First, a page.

Greatest comebacks in NFL history
As legendary football coach Vince Lombardi once said, "Winners never quit, and quitters never win." Below are five teams that took that adage to heart and staged some of the greatest comebacks in NFL history.
5. Dec. 7, 1980, New Orleans Saints vs. San Francisco 49ers
The 0-13 New Orleans Saints thought they had win No. 1 of the season in the bag when they jumped to a 28-point lead in the first half against the San Francisco 49ers.
Second-year 49ers quarterback Joe Montana had a different result in mind, and kicked off the third quarter with a one-yard touchdown run to make the score 35-14.
Montana then completed a 71-yard touchdown pass to Dwight Clark and a 14-yarder to Freddie Solomon, before Lenvil Elliott ran the ball in to tie the score at 35-all.
The Saints and quarterback Archie Manning couldn’t find an answer to the Niners’ unexpected surge. In overtime, Ray Wersching kicked a 36-yard field goal to send the Saints home with an 0-14 record.
#OnThisDate in 1980, the San Francisco 49ers mounted the greatest regular season comeback in NFL history. Being down 35-7 at halftime to the New Orleans Saints wasn't enough to defeat Montana and company. The Niners won the game on an OT field goal for a final score of 38-35. pic.twitter.com/hgGKeNvU6v— PFRPA (@ThePFRPA) December 7, 2018
San Francisco’s 28-point come-from-behind win is the largest in NFL regular-season history. It also marked Montana’s first of 26 fourth-quarter comebacks with the 49ers. He accomplished five more with the Kansas City Chiefs.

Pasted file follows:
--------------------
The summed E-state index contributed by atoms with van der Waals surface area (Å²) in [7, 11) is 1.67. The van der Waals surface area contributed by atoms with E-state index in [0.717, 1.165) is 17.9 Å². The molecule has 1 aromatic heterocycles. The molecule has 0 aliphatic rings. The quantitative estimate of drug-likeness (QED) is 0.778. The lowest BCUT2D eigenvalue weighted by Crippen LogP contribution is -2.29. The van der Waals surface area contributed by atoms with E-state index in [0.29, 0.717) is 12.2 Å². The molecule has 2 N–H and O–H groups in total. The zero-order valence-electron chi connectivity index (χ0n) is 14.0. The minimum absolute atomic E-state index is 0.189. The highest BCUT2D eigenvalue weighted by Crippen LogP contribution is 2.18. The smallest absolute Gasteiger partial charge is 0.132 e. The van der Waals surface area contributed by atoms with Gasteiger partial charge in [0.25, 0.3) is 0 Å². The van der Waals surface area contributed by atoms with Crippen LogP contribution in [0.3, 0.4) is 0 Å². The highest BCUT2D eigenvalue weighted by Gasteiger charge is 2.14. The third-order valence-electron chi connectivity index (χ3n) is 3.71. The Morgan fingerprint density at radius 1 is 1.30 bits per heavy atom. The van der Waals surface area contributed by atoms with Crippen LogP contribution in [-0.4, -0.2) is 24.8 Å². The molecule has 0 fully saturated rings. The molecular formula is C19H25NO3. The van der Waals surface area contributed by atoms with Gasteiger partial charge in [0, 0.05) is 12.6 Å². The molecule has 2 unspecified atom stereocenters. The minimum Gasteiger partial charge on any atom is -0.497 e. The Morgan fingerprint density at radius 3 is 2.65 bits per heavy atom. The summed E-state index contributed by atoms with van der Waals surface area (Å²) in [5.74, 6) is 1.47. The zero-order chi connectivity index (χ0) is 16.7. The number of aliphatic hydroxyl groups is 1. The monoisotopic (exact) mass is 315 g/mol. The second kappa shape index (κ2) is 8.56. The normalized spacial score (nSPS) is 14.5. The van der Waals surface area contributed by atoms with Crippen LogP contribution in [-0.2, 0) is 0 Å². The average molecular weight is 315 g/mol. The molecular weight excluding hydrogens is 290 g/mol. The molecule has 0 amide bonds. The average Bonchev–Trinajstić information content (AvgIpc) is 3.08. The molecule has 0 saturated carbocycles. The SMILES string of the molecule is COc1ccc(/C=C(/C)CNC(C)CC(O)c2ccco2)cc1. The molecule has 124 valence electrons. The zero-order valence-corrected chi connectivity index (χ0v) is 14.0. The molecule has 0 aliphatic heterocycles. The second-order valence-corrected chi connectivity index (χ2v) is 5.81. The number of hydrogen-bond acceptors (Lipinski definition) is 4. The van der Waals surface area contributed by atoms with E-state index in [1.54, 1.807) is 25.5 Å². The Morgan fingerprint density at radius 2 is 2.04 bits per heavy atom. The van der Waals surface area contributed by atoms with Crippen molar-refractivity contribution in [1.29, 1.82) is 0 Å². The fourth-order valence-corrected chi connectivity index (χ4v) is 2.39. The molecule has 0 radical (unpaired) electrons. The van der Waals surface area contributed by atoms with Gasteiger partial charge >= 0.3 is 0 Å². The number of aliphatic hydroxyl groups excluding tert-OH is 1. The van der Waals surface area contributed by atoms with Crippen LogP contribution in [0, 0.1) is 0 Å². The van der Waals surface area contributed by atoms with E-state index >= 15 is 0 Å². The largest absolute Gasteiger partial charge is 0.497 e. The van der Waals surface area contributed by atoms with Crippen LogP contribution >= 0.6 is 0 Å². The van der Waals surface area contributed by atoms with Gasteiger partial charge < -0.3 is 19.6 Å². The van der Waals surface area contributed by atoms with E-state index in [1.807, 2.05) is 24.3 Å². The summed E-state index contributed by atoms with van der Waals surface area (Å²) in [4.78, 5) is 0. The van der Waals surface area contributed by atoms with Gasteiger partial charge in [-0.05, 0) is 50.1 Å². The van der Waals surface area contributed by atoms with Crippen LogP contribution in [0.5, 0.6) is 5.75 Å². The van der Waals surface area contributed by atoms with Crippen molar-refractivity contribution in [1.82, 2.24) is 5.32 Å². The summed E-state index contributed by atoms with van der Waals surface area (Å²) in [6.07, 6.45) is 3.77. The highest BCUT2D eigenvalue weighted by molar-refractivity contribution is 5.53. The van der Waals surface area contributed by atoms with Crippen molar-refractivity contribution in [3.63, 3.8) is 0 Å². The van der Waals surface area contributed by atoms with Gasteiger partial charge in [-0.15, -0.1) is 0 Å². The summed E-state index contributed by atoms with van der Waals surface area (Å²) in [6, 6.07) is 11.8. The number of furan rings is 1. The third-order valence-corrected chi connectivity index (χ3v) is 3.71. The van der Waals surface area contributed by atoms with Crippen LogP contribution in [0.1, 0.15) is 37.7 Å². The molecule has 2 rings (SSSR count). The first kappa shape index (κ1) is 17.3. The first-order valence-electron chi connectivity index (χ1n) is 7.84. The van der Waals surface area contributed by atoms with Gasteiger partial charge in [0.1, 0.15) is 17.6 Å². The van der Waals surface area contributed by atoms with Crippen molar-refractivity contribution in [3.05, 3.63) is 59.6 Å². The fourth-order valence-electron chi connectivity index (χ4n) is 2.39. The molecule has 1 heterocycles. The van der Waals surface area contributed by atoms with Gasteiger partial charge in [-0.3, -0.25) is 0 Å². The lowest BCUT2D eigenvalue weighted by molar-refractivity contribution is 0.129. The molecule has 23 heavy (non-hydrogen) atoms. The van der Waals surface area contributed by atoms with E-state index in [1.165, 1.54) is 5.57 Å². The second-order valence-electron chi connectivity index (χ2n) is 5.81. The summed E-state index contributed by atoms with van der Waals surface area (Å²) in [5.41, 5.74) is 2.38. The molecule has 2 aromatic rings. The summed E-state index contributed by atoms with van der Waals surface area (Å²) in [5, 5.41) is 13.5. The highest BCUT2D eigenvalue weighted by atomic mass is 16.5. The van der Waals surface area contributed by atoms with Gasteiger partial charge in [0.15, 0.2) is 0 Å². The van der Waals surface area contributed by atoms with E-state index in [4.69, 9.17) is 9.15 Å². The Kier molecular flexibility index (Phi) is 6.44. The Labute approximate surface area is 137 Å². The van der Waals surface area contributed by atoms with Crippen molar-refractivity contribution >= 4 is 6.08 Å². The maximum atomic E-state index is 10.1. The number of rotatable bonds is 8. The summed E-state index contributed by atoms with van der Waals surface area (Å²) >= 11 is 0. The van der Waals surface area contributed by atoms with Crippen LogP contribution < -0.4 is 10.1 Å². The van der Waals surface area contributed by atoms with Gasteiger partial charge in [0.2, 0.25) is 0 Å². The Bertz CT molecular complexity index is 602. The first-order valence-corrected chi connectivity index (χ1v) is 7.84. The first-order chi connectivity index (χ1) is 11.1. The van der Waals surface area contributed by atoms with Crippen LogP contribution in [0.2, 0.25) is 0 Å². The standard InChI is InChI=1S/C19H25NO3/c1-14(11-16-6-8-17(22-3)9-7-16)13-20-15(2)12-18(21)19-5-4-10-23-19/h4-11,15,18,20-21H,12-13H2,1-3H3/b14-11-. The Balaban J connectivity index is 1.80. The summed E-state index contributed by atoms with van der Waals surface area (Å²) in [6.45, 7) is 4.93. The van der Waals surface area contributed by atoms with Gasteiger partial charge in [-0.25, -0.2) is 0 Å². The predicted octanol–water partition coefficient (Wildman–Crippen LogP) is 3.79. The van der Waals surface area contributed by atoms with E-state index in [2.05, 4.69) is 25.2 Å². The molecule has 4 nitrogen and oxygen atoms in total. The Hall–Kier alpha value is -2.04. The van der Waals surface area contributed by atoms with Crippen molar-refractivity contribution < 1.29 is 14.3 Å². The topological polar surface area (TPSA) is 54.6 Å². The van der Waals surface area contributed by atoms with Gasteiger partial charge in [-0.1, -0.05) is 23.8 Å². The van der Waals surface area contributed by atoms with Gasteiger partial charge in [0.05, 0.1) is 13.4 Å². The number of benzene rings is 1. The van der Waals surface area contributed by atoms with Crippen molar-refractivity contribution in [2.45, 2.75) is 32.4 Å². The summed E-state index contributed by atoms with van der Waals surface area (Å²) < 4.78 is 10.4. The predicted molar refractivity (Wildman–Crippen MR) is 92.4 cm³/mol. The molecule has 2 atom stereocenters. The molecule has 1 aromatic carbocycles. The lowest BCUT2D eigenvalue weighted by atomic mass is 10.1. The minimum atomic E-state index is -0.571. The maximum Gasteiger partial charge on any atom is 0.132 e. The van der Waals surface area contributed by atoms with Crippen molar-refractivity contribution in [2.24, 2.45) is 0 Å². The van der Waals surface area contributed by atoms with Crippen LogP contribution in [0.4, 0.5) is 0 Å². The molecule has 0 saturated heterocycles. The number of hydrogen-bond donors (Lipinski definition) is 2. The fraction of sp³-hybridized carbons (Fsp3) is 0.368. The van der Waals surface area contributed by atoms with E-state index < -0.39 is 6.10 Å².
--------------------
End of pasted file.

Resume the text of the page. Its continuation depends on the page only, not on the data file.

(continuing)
4. 2013 AFC Wild Card, Kansas City Chiefs vs. Indianapolis Colts
In front of his home crowd for the first time in his playoff career, Andrew Luck cracked under pressure early against the Chiefs. After starting off strong with a 10-yard touchdown pass to T.Y. Hilton on the Colts’ first drive, the young QB lost his handle of the offense from there.
The Chiefs led 31-10 at halftime, then extended the lead by another touchdown early in the third quarter, following Luck’s second interception of the game. The Colts quarterback didn’t quit, though. He pushed his team down the field and set up Donald Brown for a 10-yard run into the end zone.
Luck then connected with the running back for a three-yard touchdown pass to bring the score to 38-24. Indy’s second-year signal-caller tossed one more interception after that drive, and found his stride just before the fourth quarter.
OTD 2014— Kevin Gallagher (@KevG163) January 4, 2019
° 2013 AFC WILD CARD °
Down 38-10 early in the third, Andrew Luck and the #Colts feverishly rally to nip the Chiefs in Indy, 45-44.
• T-2nd largest comeback in NFL history (28 points)
• KC/IND: Then-postseason record 1,049 combined total yardshttps://t.co/zz7UlVHy7s pic.twitter.com/cBxYu9wX3b
Luck hurled a pair of touchdown passes and recovered a Brown fumble for another score. In six drives, the Colts put up 35 points and squeaked past the Chiefs, 45-44.
Hilton enjoyed a career day as he tallied 13 catches and 224 yards, the third most by a receiver in a playoff game. He also added two touchdowns, including the 64-yard game-winning reception.
This comeback might have been higher on the list had the Colts carried their momentum into the next game, but the New England Patriots pummeled them, 43-22, as Luck completed just 49% of his passes and threw four interceptions.
3. 2019 Divisional Round, Houston Texans vs. Kansas City Chiefs
2019 Super Bowl champion Kansas City put up three come-from-behind victories in the playoffs, but the most mind-boggling one occurred in the Divisional Round.
In a rematch with the Houston Texans, who beat the Chiefs in Week 6, Kansas City came out cold and dug a 21-point hole in the first quarter, alone. On Houston’s first drive, Kenny Stills scored a 54-yard touchdown after the Chiefs defense blew coverage. Then, the Texans blocked a Chiefs punt for another score, and Tyreek Hill fumbled to set Houston up for one more touchdown.